The three basic types are Green or Brown lentils, Red lentils and Black or Beluga lentils. Red lentils are often dehusked and then split, making them perfect for cooking soup.

In most cases we prefer Du Puy lentil from Sabarot because of their great taste and the fact that they hold their beautiful shape, even when cooked. Sabarot also produces lentil flour; ideal for biscuits, pancakes and waffles.

Beware of fake Du Puy lentils! They have names like ‘Le Puy lentils’ or ‘Dupuis lentils’. All nasty marketing. The real Du Puy lentils come with an Appellation d’Origine Controlee (Protected Designation of Origin).

Wine Pairing

We very much enjoyed a glass of Spanish Verdejo. In our case a bottle of Monteabellón Rueda 2019. In general wines made from the Verdejo grape combine very well with fish. The wine comes with the right acidity, giving freshness to the wine. It has floral aromas typical for the Verdejo grape. You may also recognize the aromas of banana and exotic fruit.

What You Need

  • Shallot
  • Olive Oil
  • Cilantro Seeds
  • Green, Du Puy or Beluga Lentils
  • Mild Fish Stock
  • Cod
  • Butter
  • Fresh Cilantro
  • White Pepper

What You Do

Chop the shallot (seize lentil) and glaze gently in olive oil. In the mean time check the lentils for small pebbles; wash them. Once the shallot is glazed, add the lentils and the crushed cilantro seeds. Heat for a few minutes, as you would do with risotto rice. Add the mild fish stock and leave to simmer on low heat for approximately 20 minutes, depending on the size (and your preference of course). In parallel fry the cod in butter in a non-stick pan. Just before the lentils are ready, add half of the finely cut cilantro to the lentils and mix.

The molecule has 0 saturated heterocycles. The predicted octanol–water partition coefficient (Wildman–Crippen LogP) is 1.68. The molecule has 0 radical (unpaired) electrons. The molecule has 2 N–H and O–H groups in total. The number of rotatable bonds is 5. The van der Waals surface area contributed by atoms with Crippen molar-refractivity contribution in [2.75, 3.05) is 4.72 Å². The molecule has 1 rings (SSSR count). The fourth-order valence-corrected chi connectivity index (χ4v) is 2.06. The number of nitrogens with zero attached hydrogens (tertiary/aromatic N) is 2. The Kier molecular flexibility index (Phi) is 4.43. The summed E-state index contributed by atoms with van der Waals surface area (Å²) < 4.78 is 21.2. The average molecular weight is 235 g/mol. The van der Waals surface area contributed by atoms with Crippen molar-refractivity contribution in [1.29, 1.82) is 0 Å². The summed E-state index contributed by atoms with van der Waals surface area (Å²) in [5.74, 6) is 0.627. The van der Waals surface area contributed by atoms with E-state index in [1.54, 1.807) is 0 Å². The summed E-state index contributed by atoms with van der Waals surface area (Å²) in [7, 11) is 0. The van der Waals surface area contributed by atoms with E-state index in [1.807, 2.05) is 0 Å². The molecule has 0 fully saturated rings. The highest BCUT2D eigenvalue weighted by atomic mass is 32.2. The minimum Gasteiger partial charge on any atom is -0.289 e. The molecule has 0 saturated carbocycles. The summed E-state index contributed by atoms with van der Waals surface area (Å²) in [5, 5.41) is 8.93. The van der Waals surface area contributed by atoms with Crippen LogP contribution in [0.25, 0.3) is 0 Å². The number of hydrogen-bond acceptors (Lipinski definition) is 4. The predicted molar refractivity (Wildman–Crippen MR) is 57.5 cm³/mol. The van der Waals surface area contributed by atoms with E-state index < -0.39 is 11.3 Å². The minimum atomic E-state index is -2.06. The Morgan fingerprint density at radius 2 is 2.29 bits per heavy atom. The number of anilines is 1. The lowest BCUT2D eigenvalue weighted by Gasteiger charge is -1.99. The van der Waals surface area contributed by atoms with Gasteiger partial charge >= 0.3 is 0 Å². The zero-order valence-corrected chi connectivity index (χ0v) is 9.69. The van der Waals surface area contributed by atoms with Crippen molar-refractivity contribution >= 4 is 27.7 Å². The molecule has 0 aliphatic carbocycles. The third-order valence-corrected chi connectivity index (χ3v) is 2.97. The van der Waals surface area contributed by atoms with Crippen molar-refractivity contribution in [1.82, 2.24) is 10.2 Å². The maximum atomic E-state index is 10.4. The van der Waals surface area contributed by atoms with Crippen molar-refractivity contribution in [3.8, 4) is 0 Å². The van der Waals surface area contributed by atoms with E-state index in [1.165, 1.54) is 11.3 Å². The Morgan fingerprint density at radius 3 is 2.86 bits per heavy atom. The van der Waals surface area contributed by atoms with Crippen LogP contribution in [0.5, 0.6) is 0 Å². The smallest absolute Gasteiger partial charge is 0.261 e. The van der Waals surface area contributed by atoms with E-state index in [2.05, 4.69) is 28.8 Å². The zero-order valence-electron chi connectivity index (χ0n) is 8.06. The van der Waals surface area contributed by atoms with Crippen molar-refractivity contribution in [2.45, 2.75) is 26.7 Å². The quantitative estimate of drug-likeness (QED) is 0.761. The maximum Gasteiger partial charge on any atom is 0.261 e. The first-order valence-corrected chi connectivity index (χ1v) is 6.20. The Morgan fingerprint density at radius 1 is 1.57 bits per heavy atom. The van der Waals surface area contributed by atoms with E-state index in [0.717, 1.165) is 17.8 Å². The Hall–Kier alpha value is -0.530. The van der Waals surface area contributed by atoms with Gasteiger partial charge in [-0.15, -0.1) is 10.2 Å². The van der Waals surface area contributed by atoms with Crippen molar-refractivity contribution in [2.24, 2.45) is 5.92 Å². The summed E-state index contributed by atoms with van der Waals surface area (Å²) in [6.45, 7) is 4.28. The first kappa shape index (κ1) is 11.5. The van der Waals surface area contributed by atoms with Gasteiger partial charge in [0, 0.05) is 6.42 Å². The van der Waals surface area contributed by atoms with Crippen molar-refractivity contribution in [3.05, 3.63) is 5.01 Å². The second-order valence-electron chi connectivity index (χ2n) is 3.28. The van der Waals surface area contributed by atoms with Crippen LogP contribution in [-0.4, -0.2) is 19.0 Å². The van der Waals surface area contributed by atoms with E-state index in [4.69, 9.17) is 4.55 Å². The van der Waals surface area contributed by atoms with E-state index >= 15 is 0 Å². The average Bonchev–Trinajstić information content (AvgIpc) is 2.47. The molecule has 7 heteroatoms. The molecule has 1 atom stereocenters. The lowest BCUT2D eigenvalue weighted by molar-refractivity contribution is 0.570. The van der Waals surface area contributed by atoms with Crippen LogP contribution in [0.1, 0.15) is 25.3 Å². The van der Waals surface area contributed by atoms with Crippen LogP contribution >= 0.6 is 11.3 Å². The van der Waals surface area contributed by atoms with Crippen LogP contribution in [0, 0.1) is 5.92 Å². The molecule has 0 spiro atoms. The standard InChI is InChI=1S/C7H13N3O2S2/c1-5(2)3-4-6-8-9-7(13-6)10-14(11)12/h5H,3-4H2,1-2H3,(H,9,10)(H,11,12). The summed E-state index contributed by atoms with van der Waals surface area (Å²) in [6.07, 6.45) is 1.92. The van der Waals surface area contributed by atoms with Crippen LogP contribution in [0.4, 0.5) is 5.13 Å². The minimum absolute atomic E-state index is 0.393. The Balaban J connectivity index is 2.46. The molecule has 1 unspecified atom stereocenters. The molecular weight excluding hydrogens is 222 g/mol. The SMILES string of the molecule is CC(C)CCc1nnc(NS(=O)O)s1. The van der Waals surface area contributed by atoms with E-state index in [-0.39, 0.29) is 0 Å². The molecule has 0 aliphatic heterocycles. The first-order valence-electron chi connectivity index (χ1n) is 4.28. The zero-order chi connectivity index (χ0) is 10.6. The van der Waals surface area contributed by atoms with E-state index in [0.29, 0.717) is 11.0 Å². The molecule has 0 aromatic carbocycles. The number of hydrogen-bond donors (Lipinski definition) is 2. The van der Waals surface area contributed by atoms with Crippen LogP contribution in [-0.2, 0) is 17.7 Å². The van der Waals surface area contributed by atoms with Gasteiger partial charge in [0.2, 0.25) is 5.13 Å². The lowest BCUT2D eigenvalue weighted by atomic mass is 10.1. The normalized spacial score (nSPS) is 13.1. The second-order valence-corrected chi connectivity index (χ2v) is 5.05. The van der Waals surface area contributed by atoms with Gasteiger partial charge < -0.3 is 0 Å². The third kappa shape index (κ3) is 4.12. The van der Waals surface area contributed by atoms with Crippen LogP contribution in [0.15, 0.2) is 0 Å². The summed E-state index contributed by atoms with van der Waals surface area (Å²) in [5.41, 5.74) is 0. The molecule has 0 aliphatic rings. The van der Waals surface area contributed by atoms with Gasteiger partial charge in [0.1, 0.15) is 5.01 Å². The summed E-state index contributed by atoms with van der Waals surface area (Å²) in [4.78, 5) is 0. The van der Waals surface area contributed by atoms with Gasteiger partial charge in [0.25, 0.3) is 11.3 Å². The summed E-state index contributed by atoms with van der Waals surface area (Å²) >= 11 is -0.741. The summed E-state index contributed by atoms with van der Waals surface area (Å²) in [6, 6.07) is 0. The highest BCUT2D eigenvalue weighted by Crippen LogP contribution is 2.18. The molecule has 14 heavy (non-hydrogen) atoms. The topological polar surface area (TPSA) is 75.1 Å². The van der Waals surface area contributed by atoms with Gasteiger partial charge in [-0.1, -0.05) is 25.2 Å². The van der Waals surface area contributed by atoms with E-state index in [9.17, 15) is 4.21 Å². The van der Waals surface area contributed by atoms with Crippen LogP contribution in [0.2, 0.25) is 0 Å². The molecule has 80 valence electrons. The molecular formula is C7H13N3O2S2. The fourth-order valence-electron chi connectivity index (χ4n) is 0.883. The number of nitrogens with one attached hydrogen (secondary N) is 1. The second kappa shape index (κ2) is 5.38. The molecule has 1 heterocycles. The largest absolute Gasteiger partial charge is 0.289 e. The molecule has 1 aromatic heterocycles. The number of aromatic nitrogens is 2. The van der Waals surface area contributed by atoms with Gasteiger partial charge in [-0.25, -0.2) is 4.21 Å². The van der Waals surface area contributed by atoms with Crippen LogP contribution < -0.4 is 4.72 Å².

Timing is all. The lentils should be cooked, all liquid evaporated and absorbed and the cod just done. Meaning the cod is opaque and the flakes can be separated easily. And overcooked meaning you can see those nasty small white bits of egg white and the fish becomes dry.
Serve the cod on top of the lentils and sprinkle some cilantro over the lentils and cod. Maybe add a touch of white pepper.

PS In case you think cilantro tastes like soap, feel free to replace the fresh cilantro with parsley. Cilantro seeds do not trigger the soap-like taste.

Asparagus with Basil and Olives

Al Fresco

Finally, summer is here (more or less) and the time is right for outdoor dining. You want to enjoy the evening so you’re looking for something you can prepare in advance. Given you’re eating al fresco you want something with powerful flavours and present aromas. A salad is nice, easy and too obvious. Tasty vegetables and ingredients that will make you think of summer. Of course! Olives, basil and asparagus.  Time to begin working on the mise en place.

Wine Pairing

Best to combine with a full bodied and elegant red wine. Flavour-wise you’re looking for red fruit and a touch of spiciness. We enjoyed our asparagus with a glass of La Tour Beaumont Cabernet Franc. This wine is from the Loire region and it is made by Pierre Morgeau, who was awarded the title of Wine Maker of the year 2019 by the renowned Guide Hachette. His focus is on the vineyards, the terroir and the environment in combination with a vinification as natural as possible.

What You Need

  • Asparagus
    • Equal Amount of White and Green Asparagus
    • Basil
    • Black Olives (preferably Cailletier or Taggiasca)